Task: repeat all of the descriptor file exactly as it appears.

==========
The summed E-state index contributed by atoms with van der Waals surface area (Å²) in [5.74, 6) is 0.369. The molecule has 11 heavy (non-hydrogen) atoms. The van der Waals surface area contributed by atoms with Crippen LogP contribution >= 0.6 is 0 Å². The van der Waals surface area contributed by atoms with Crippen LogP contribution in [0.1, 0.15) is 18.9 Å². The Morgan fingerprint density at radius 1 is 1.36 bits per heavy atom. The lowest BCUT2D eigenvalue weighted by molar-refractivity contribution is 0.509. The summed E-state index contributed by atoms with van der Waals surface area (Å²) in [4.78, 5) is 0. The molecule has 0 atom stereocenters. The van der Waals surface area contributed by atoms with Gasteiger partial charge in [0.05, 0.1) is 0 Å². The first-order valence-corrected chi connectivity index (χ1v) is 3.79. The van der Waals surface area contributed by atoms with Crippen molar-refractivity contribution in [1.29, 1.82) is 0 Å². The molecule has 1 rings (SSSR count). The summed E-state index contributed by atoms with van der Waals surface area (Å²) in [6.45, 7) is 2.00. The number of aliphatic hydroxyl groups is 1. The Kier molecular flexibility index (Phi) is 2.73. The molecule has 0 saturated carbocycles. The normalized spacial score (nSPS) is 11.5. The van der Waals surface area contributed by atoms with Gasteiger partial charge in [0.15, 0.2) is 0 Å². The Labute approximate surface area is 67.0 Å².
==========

The summed E-state index contributed by atoms with van der Waals surface area (Å²) in [5.74, 6) is 0.369. The molecule has 11 heavy (non-hydrogen) atoms. The van der Waals surface area contributed by atoms with Crippen LogP contribution >= 0.6 is 0 Å². The van der Waals surface area contributed by atoms with Crippen LogP contribution in [0.1, 0.15) is 18.9 Å². The Morgan fingerprint density at radius 1 is 1.36 bits per heavy atom. The lowest BCUT2D eigenvalue weighted by molar-refractivity contribution is 0.509. The summed E-state index contributed by atoms with van der Waals surface area (Å²) in [4.78, 5) is 0. The molecule has 0 atom stereocenters. The van der Waals surface area contributed by atoms with Gasteiger partial charge in [0.05, 0.1) is 0 Å². The first-order valence-corrected chi connectivity index (χ1v) is 3.79. The van der Waals surface area contributed by atoms with Crippen molar-refractivity contribution in [1.29, 1.82) is 0 Å². The molecule has 1 rings (SSSR count). The summed E-state index contributed by atoms with van der Waals surface area (Å²) in [6.45, 7) is 2.00. The number of aliphatic hydroxyl groups is 1. The Kier molecular flexibility index (Phi) is 2.73. The molecule has 0 saturated carbocycles. The normalized spacial score (nSPS) is 11.5. The van der Waals surface area contributed by atoms with Gasteiger partial charge in [0.15, 0.2) is 0 Å². The Labute approximate surface area is 67.0 Å².